I have been tasked with building a mobile app that requires users to login to a 3rd party service via OAuth2 to obtain some data about them. This mobile app also requires its own backend database storage via a webservice and access to this needs to be secured by user.

I understand the usage of OAuth2 in gaining permission to access 3rd party APIs, but I am less clear on using 3rd party authentication as the basis to secure my own webservice.

Many, many mobile apps use 3rd party social logins like Facebook as ways to offload the authentication process to a separate provider. I see the benefits of this, such as not needing to ever receive a users password. This post details the exact use case I was looking at

I also read many posts on here and elsewhere that say "OAuth2 is not authentication."Example and Example

Further, the particular OAuth2 provider I am using does not return any unique user identifier I can use as a key for a user record in my database, only OAuth2 tokens and non unique user data.

This leads me to think that OAuth2 isn't really about offloading authentication to an oAuth provider at all: it is purely about gaining authorisation to access 3rd party APIs.

Are all of these 100s of mobile apps using OAuth2 social logins in place of their own authentication actually misusing OAuth2? Should my app have its own authentication and store the users credentials aside from requiring a social login to access their social information?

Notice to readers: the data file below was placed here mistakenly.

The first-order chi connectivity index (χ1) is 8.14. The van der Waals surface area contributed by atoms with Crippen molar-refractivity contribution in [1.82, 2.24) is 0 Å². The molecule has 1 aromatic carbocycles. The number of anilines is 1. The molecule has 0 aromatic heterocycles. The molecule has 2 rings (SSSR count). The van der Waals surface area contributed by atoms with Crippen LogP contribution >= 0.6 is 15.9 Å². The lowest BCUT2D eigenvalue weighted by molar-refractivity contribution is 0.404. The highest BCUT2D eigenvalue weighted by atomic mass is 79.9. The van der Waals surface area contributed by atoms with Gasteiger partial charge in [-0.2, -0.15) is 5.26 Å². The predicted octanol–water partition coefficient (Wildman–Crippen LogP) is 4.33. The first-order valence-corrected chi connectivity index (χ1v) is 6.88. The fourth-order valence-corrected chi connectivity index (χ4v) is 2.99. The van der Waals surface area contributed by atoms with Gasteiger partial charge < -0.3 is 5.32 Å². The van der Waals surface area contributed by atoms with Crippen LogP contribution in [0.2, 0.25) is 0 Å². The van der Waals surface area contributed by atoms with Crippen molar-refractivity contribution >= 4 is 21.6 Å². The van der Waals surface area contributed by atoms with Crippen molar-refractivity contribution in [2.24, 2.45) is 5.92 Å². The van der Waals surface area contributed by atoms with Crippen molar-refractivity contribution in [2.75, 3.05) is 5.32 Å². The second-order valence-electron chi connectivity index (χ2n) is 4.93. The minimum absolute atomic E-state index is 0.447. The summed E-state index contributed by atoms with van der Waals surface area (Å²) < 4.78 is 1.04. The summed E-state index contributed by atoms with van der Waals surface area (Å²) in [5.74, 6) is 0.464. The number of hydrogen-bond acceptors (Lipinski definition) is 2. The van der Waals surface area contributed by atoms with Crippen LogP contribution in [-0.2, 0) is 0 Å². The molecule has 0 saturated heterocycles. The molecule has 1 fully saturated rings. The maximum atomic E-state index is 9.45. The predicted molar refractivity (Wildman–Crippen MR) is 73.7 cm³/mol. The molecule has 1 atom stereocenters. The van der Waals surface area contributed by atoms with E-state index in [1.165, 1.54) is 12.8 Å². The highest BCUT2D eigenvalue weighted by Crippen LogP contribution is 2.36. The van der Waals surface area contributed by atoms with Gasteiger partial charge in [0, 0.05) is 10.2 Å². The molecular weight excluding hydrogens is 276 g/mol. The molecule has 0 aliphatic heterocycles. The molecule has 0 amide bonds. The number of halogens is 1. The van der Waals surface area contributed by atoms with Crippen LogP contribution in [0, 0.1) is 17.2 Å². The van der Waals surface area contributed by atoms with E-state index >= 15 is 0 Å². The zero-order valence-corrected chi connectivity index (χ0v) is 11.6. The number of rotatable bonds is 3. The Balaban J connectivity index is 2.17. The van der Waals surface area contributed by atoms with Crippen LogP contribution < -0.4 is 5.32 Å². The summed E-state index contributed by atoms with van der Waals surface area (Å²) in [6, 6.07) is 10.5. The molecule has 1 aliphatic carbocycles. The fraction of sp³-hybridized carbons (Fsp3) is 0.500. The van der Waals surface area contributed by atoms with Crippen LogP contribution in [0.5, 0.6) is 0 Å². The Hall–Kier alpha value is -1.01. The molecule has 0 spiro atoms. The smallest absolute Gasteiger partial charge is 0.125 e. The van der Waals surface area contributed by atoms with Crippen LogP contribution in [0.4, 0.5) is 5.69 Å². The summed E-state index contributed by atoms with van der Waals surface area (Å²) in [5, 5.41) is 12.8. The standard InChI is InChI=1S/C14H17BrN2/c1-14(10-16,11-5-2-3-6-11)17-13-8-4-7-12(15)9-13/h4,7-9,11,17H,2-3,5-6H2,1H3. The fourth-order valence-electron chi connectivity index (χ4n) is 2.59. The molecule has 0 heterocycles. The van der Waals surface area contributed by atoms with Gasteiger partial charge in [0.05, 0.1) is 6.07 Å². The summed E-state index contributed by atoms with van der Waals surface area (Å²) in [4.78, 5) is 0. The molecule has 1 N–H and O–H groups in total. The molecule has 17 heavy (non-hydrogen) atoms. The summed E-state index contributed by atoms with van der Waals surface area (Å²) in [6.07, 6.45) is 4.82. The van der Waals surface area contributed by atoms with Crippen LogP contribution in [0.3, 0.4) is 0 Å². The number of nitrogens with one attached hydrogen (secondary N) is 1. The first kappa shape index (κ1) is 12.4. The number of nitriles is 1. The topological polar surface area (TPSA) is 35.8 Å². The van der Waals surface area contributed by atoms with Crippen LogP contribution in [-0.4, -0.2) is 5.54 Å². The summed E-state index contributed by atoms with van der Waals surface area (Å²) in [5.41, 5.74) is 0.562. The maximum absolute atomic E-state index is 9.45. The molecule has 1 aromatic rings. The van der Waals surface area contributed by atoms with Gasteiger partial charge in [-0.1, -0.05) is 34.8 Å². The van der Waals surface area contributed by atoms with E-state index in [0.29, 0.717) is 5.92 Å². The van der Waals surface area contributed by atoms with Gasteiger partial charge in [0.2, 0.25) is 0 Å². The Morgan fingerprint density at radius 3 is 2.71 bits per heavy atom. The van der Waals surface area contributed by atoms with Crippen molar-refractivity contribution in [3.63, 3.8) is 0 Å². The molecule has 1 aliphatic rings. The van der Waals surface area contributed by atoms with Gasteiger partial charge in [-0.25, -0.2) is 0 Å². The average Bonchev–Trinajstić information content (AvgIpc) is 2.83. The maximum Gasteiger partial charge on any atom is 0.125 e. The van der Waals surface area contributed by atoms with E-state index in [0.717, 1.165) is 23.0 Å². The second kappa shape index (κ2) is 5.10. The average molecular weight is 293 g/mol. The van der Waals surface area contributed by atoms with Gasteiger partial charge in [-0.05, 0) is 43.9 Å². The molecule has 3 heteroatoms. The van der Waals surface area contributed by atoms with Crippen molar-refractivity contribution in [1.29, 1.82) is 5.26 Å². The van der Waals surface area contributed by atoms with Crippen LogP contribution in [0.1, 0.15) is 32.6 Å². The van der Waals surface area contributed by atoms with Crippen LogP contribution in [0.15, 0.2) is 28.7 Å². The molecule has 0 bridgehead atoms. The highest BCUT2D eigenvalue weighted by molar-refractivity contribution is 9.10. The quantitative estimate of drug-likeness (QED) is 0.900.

1 Answer 1


You are correct that oAuth2 only gives your application permission to act on the user's behalf in their API. oAuth2, by itself, has nothing to do with authentication.

If the third party API has any sort of request that gives you a unique ID for the user that you're working on, then their API can be used as a form of authentication, with the caveat that you're putting your trust in authentication into a system that you don't have control over, and a reminder that authentication is not authorization. (Just because they showed a valid ID card doesn't mean they're allowed to walk into your bank vault.)

But yes, oAuth is only concerned with letting you use the third party API on a user's behalf; it has nothing to do with the accuracy and security of that API beyond identifying you as acting on behalf of the user.

As far as whether or not your application should use their API for authentication, I suggest doing a risk assessment. There really isn't enough information in your question for us to inform you of any known risks, as we don't know how sensitive your data is (will people try to steal your users' accounts?), or how secure the third party's API is.

  • Thanks for this. I have decided that we will implement our own authentication using OWIN/JWT and store a username and hashed password in our own database and purely use OAuth2 for 3rd party API access. I am too worried about the lack of a stable key to match our user record to that of the users 3rd party info and also the possibility of a requirement change to allow the user to switch to or add another 3rd party API login in the future. These are APIs that allow access to physical device data and users may change device providers or have more than one at a time.
    – Mr. Lane
    Commented Feb 1, 2019 at 5:11

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